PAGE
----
It is high time that this wealth of interconnected and socialized knowledge found a way to circulate on a global scale afforded by contemporary digital technology, and help scholars of the Global South and Global North to build bridges of collaborations and mutual inspiration as it has already happened on the squares of Cairo, New York, Istanbul, Rio de Janeiro and Rome. Our call for the creation of Zapruder World is at one and the same time a call for bringing together researchers from around the world into a network of scholars and social activists wishing to exchange and diffuse their knowledge and knowledge practices, and to realize together a digital tool for the construction and maintenance of this network: An International Journal for the History of Social Conflict.


We imagine Zapruder World to be a digital journal and a network of historians and social activists spread through different places, countries and continents, which will explore the many forms of social conflict and reconsider the notion of social conflict itself. In so doing, our aim is simultaneously to transform the way we look at history, the way historical research is organized, and the way historical knowledge is transmitted from one generation to another.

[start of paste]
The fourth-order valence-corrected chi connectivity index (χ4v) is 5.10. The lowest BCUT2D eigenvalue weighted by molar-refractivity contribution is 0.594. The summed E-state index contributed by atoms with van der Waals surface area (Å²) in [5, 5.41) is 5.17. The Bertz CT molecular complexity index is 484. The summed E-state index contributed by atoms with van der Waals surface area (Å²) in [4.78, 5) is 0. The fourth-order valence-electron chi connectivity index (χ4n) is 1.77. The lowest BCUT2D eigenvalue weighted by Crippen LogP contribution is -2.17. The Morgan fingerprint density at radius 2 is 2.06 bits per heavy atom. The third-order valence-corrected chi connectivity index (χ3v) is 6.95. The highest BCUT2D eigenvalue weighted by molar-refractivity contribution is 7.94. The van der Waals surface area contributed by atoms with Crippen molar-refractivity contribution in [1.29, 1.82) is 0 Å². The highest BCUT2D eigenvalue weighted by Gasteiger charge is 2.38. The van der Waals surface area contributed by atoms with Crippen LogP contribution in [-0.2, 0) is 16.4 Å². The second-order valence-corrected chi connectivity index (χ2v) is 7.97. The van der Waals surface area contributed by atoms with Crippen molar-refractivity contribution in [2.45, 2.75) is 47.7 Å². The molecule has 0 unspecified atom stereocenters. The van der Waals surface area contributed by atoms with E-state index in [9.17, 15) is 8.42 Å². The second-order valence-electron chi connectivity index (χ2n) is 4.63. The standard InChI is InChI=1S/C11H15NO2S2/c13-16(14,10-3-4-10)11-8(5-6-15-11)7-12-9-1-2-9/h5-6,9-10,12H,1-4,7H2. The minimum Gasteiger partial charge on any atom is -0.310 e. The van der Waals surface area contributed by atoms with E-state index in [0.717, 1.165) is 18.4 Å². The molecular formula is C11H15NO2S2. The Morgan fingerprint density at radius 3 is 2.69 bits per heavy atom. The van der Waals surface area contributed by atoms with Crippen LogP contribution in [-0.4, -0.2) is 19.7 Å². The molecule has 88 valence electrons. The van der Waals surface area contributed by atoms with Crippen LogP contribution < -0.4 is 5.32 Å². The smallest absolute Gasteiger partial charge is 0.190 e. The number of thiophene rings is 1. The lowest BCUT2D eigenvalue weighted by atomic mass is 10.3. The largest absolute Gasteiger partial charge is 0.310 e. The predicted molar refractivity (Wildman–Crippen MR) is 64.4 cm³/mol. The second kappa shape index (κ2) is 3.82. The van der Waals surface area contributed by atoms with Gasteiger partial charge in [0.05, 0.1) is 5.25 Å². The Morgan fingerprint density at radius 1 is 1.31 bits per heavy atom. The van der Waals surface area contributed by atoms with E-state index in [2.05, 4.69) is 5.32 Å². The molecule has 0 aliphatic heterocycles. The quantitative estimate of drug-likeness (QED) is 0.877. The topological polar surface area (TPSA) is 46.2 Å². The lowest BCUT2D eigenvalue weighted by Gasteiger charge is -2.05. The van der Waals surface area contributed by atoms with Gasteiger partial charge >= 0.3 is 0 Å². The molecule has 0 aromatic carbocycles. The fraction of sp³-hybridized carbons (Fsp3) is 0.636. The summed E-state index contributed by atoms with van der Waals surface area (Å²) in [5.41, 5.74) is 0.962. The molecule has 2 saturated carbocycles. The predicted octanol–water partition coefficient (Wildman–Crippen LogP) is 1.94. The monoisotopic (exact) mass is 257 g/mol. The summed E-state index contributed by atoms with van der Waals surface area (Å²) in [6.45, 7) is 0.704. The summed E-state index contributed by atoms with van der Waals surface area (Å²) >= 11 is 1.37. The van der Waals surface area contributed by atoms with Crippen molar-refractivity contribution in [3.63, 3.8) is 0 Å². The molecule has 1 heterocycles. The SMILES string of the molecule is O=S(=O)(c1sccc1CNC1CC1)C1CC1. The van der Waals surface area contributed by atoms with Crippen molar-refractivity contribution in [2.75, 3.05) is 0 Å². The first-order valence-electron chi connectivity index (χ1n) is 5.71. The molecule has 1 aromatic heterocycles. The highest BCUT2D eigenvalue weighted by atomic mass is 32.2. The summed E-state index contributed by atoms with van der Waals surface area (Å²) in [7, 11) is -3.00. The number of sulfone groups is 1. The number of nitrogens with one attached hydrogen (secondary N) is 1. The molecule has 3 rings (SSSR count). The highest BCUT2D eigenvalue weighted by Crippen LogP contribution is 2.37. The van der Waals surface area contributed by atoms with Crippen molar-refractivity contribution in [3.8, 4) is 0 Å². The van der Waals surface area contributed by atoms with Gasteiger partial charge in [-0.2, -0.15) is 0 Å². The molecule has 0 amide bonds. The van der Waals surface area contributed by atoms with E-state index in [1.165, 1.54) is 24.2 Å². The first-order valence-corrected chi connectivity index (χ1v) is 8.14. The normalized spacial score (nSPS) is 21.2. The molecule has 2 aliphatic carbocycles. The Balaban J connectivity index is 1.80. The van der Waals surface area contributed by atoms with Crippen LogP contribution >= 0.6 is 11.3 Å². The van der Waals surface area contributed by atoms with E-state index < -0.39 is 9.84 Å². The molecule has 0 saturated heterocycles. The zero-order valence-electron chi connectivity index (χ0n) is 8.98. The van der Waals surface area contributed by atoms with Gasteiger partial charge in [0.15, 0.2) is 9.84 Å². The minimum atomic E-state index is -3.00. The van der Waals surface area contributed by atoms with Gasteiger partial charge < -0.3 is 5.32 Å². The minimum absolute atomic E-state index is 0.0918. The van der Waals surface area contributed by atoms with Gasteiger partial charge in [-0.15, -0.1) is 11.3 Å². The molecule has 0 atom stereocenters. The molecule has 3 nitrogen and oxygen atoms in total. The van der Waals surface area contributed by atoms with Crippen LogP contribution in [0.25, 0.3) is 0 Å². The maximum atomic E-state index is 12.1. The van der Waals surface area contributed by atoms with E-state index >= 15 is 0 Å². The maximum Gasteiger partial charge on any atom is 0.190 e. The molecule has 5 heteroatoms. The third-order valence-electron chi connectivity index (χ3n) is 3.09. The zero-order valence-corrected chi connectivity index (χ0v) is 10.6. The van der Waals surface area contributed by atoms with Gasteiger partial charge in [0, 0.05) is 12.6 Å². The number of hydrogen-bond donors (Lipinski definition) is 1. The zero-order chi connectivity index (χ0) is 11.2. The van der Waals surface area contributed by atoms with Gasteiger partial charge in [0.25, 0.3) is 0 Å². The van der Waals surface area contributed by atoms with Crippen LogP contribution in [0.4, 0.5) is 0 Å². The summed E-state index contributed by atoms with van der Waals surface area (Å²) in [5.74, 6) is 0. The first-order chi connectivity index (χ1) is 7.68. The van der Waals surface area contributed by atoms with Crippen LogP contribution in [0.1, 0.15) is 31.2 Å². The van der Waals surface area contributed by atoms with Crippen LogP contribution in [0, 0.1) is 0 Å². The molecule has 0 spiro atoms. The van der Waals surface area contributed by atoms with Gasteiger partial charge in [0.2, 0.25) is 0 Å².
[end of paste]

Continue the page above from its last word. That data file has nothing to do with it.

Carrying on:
We understand “social conflicts” in the broadest sense of the word, without spatial or chronological limits. We target the movements of conflicts—rather than their resolutions—and compare forms of conflict across time and space in order to connect our knowledge with current transnational cycles of protests. We consider “social conflict” as a useful interpretative category to address the structural and mutual relations between classes, genders, cultures and races, as well as technologies, the formation of identities, and nature. We explore social conflicts by producers as well as consumers, and stress the agency of historical actors, their memories, discourses, believes, and hopes. We seek to expand and redefine the meaning of insurgent practices beyond the privileged locus of the workplace, e.g. by looking at public ceremonies, celebrations, street theatre and bodily practices as ways to express complaints, demands and eventually ignite rebellion. We look at wage and subsistence workers, men, women and children, slaves and serfs, unemployed and lumpenproletarians and aim to question the traditional separation between “free” and “unfree” labour.